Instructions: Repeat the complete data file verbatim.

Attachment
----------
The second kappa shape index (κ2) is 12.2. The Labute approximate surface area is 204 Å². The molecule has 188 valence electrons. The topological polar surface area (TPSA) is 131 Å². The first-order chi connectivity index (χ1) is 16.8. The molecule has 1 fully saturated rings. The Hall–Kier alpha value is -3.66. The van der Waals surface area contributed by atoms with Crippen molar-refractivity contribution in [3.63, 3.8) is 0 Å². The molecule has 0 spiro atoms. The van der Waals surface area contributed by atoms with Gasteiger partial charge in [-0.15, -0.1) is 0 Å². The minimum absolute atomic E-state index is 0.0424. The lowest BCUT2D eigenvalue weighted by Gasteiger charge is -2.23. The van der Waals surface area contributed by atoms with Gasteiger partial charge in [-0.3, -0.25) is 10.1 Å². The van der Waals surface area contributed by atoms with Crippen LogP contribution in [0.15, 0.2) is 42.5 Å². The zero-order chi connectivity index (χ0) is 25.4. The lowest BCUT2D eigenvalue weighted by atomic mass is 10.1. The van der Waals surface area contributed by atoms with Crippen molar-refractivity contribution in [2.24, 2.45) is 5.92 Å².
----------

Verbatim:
The second kappa shape index (κ2) is 12.2. The Labute approximate surface area is 204 Å². The molecule has 188 valence electrons. The topological polar surface area (TPSA) is 131 Å². The first-order chi connectivity index (χ1) is 16.8. The molecule has 1 fully saturated rings. The Hall–Kier alpha value is -3.66. The van der Waals surface area contributed by atoms with Crippen molar-refractivity contribution in [3.63, 3.8) is 0 Å². The molecule has 0 spiro atoms. The van der Waals surface area contributed by atoms with Gasteiger partial charge in [-0.15, -0.1) is 0 Å². The minimum absolute atomic E-state index is 0.0424. The lowest BCUT2D eigenvalue weighted by Gasteiger charge is -2.23. The van der Waals surface area contributed by atoms with Gasteiger partial charge in [-0.3, -0.25) is 10.1 Å². The van der Waals surface area contributed by atoms with Crippen LogP contribution in [0.15, 0.2) is 42.5 Å². The zero-order chi connectivity index (χ0) is 25.4. The lowest BCUT2D eigenvalue weighted by atomic mass is 10.1. The van der Waals surface area contributed by atoms with Crippen molar-refractivity contribution in [2.24, 2.45) is 5.92 Å².